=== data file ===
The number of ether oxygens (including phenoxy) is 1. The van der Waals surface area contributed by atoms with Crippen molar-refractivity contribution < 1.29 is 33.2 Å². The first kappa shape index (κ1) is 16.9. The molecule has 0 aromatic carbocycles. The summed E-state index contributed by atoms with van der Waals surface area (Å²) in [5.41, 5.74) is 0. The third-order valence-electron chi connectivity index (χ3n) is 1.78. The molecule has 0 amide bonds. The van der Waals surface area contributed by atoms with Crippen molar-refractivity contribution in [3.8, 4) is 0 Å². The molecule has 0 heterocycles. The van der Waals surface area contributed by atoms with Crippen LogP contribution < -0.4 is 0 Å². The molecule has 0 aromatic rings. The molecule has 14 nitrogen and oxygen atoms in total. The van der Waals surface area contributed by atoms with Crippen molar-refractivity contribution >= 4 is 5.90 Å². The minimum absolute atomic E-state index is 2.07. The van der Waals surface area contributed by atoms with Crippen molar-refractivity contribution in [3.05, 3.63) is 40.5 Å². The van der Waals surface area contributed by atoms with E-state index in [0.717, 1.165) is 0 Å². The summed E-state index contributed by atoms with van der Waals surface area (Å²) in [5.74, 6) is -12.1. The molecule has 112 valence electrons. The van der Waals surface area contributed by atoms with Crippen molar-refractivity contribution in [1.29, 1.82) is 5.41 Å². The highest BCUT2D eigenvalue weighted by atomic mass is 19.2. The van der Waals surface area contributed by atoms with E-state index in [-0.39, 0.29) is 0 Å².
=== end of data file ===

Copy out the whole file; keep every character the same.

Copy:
The number of ether oxygens (including phenoxy) is 1. The van der Waals surface area contributed by atoms with Crippen molar-refractivity contribution < 1.29 is 33.2 Å². The first kappa shape index (κ1) is 16.9. The molecule has 0 aromatic carbocycles. The summed E-state index contributed by atoms with van der Waals surface area (Å²) in [5.41, 5.74) is 0. The third-order valence-electron chi connectivity index (χ3n) is 1.78. The molecule has 0 amide bonds. The van der Waals surface area contributed by atoms with Crippen molar-refractivity contribution in [3.8, 4) is 0 Å². The molecule has 0 heterocycles. The van der Waals surface area contributed by atoms with Crippen LogP contribution < -0.4 is 0 Å². The molecule has 0 aromatic rings. The molecule has 14 nitrogen and oxygen atoms in total. The van der Waals surface area contributed by atoms with Crippen molar-refractivity contribution >= 4 is 5.90 Å². The minimum absolute atomic E-state index is 2.07. The van der Waals surface area contributed by atoms with Crippen molar-refractivity contribution in [3.05, 3.63) is 40.5 Å². The van der Waals surface area contributed by atoms with E-state index in [0.717, 1.165) is 0 Å². The summed E-state index contributed by atoms with van der Waals surface area (Å²) in [5.74, 6) is -12.1. The molecule has 112 valence electrons. The van der Waals surface area contributed by atoms with Crippen molar-refractivity contribution in [1.29, 1.82) is 5.41 Å². The highest BCUT2D eigenvalue weighted by atomic mass is 19.2. The van der Waals surface area contributed by atoms with E-state index in [-0.39, 0.29) is 0 Å².